Last Wednesday morning, Délices du Lac-Saint-Jean and Tournevent sent a first joint delivery of seven pallets to Lufa farms in Montreal, in order to cooperate in marketing products from the region.
"It's a very big contract for us," rejoices Émilie Gaudreault, one of the co-owners of the Albanel company. "This contract allowed me to keep 50% of my production team in place instead of closing down," adds the entrepreneur, who generally makes 65% of her turnover with tourism.
"They ordered the equivalent of the production that we did in a year for dehydrated blueberries and those coated with chocolate and even 1.5 times what we produced in a year for blueberry pastes", notes the entrepreneur.
In numbers, that represents 3,500 bags of dehydrated blueberries, 4,800 bags of chocolate-covered blueberries and 20,000 servings of blueberry pasta. “For a small business like ours, it makes a huge difference,” adds Émilie Gaudreault.
"We were three similar companies in terms of product proposals and they chose us because of our compostable packaging and our sustainable development policy," she adds. Only one supplier per product is retained on the company's online platform.
The same goes for the Tournevent farm in Hébertville, which has also succeeded in becoming one of the suppliers of Lufa farms. “They crowded out other suppliers to make way for our products because the values of our companies fit well together,” says Guillaume Dallaire, the farm’s director of operations. Tournevent will therefore offer its canola and camelina oils, as well as hulled hemp, golden flax, yellow peas and black and green lentils.
For the first order, three pallets of products have been shipped, but volumes are expected to increase over time. “We focus a lot on recurrence,” notes Audrey Bouchard, the general manager, who is delighted to have access to a vast network of clients who share the same values. “Their customers have the same ecological concerns that we have and they are customers who appreciate local products,” she says.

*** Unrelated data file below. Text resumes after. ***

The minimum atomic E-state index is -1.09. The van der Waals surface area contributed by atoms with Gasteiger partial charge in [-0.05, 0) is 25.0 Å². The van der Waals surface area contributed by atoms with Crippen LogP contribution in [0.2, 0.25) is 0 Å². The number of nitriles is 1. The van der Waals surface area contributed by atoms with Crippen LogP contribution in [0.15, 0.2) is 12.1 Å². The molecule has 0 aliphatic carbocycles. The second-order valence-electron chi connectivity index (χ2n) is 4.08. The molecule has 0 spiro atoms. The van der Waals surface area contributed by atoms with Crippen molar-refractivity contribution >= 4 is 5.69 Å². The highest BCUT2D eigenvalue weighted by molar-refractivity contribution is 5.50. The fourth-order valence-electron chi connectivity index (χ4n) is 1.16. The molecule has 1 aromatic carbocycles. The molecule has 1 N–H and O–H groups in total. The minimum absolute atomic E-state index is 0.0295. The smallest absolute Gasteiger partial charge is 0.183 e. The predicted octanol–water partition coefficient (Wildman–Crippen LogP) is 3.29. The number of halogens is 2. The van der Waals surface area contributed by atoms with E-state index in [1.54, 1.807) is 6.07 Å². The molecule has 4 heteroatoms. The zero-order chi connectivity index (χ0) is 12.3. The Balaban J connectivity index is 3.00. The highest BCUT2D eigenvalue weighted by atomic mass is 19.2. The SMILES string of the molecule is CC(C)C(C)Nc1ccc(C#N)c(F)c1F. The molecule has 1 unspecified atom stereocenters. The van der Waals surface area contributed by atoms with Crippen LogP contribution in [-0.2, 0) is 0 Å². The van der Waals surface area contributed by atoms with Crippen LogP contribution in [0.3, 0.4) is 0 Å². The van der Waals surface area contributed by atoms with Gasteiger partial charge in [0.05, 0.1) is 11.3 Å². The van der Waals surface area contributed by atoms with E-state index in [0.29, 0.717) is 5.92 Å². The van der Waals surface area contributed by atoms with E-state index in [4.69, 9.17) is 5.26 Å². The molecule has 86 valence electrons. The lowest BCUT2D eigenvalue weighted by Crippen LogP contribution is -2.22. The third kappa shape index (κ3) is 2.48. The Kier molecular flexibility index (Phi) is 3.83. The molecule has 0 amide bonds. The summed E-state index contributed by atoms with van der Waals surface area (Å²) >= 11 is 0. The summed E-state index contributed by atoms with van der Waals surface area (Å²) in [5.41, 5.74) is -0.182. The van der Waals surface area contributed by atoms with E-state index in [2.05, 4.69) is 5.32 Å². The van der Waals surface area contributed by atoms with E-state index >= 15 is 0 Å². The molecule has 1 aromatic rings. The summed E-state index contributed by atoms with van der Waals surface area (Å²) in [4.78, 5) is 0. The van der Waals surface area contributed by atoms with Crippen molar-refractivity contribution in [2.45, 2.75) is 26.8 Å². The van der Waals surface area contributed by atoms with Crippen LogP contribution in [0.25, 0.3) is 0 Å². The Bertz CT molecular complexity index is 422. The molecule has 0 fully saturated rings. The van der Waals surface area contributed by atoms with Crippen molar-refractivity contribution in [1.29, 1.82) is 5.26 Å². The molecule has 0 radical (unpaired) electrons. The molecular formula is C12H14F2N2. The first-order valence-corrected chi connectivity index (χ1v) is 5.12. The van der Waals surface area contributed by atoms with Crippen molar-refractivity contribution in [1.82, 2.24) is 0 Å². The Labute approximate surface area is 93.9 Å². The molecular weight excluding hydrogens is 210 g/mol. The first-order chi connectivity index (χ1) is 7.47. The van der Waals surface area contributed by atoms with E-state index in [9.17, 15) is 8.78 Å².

Overwhelmed with home orders during the COVID-19 lockdown, Lufa Farms Public Relations Coordinator Rosa Moliner confirms that the review process for new products offered on the Lufa Farms online sales platform he company attaches great importance to the sustainable development policy of companies and the packaging plays a big part in this. With compostable packaging, Délices du Lac-Saint-Jean and Tournevent have stood out from the competition. "Ideally, we prefer no packaging at all, but when that's not possible, the best alternative is compostable packaging," she says.
The Lufa farms portal is the largest online grocery store in Quebec, with more than 40,000 partners, 20,000 of whom receive weekly baskets in the greater Montreal area, but also in Outaouais, Mauricie and in the Quebec region.
Bouchard Artisan Bio, from Saint-Félicien, has been a supplier of Lufa farms since the very beginning of the online sales platform. "It's our biggest customer apart from the farm counter," notes Annie Bouchard, one of the company's co-owners. In addition, Lufa farms rely on short circuits, which reduce the number of intermediaries between the producer and the customer, which increases the profits for everyone in the value chain, she adds.
In these times of confinement, more and more people are looking for local products, creating a “beautiful” problem that is struggling to meet demand, notes Audrey Bouchard. “People are realizing the importance of encouraging local producers to promote food self-sufficiency,” she says.
Faced with a huge volume of demand and a shortage of manpower, Lufa farms have been forced to limit customers to just one basket of vegetables per week. New subscribers must also wait on a waiting list.
Quebec Wild Blueberries, La Normandinoise and Nutrinor are also suppliers to Lufa farms.